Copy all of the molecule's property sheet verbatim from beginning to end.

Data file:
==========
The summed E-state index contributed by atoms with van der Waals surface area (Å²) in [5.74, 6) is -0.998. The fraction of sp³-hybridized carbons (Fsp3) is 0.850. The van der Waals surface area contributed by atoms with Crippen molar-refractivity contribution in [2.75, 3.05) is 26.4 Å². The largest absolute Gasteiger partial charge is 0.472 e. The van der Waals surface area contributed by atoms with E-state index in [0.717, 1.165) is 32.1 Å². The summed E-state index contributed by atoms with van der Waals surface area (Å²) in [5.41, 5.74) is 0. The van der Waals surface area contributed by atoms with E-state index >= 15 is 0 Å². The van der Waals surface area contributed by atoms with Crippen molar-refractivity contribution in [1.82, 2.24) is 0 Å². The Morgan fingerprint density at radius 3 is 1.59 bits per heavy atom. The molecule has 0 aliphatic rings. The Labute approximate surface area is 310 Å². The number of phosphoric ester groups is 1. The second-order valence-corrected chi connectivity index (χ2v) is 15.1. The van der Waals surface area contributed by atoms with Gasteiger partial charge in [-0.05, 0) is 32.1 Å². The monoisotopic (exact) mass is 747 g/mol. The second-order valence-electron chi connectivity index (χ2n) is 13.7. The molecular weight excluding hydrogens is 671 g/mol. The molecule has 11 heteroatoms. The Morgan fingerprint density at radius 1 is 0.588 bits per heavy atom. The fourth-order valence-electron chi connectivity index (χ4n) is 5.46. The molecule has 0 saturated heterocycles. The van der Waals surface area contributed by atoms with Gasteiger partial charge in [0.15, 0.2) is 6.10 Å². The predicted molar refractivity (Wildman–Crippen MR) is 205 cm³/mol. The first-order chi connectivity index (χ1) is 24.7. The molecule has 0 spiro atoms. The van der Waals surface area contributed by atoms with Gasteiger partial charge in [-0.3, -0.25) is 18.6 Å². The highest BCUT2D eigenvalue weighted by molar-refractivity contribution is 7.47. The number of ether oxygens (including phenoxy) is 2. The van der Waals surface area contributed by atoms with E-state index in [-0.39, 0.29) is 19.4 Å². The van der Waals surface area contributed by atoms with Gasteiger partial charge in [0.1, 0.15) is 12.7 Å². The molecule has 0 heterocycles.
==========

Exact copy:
The summed E-state index contributed by atoms with van der Waals surface area (Å²) in [5.74, 6) is -0.998. The fraction of sp³-hybridized carbons (Fsp3) is 0.850. The van der Waals surface area contributed by atoms with Crippen molar-refractivity contribution in [2.75, 3.05) is 26.4 Å². The largest absolute Gasteiger partial charge is 0.472 e. The van der Waals surface area contributed by atoms with E-state index in [0.717, 1.165) is 32.1 Å². The summed E-state index contributed by atoms with van der Waals surface area (Å²) in [5.41, 5.74) is 0. The van der Waals surface area contributed by atoms with E-state index >= 15 is 0 Å². The van der Waals surface area contributed by atoms with Crippen molar-refractivity contribution in [1.82, 2.24) is 0 Å². The Morgan fingerprint density at radius 3 is 1.59 bits per heavy atom. The molecule has 0 aliphatic rings. The Labute approximate surface area is 310 Å². The number of phosphoric ester groups is 1. The second-order valence-corrected chi connectivity index (χ2v) is 15.1. The van der Waals surface area contributed by atoms with Gasteiger partial charge in [-0.05, 0) is 32.1 Å². The monoisotopic (exact) mass is 747 g/mol. The second-order valence-electron chi connectivity index (χ2n) is 13.7. The molecular weight excluding hydrogens is 671 g/mol. The molecule has 11 heteroatoms. The Morgan fingerprint density at radius 1 is 0.588 bits per heavy atom. The fourth-order valence-electron chi connectivity index (χ4n) is 5.46. The molecule has 0 saturated heterocycles. The van der Waals surface area contributed by atoms with Gasteiger partial charge in [0.15, 0.2) is 6.10 Å². The predicted molar refractivity (Wildman–Crippen MR) is 205 cm³/mol. The first-order chi connectivity index (χ1) is 24.7. The molecule has 0 spiro atoms. The van der Waals surface area contributed by atoms with Gasteiger partial charge in [-0.3, -0.25) is 18.6 Å². The highest BCUT2D eigenvalue weighted by molar-refractivity contribution is 7.47. The number of ether oxygens (including phenoxy) is 2. The van der Waals surface area contributed by atoms with E-state index in [-0.39, 0.29) is 19.4 Å². The van der Waals surface area contributed by atoms with Gasteiger partial charge in [0.1, 0.15) is 12.7 Å². The molecule has 0 heterocycles.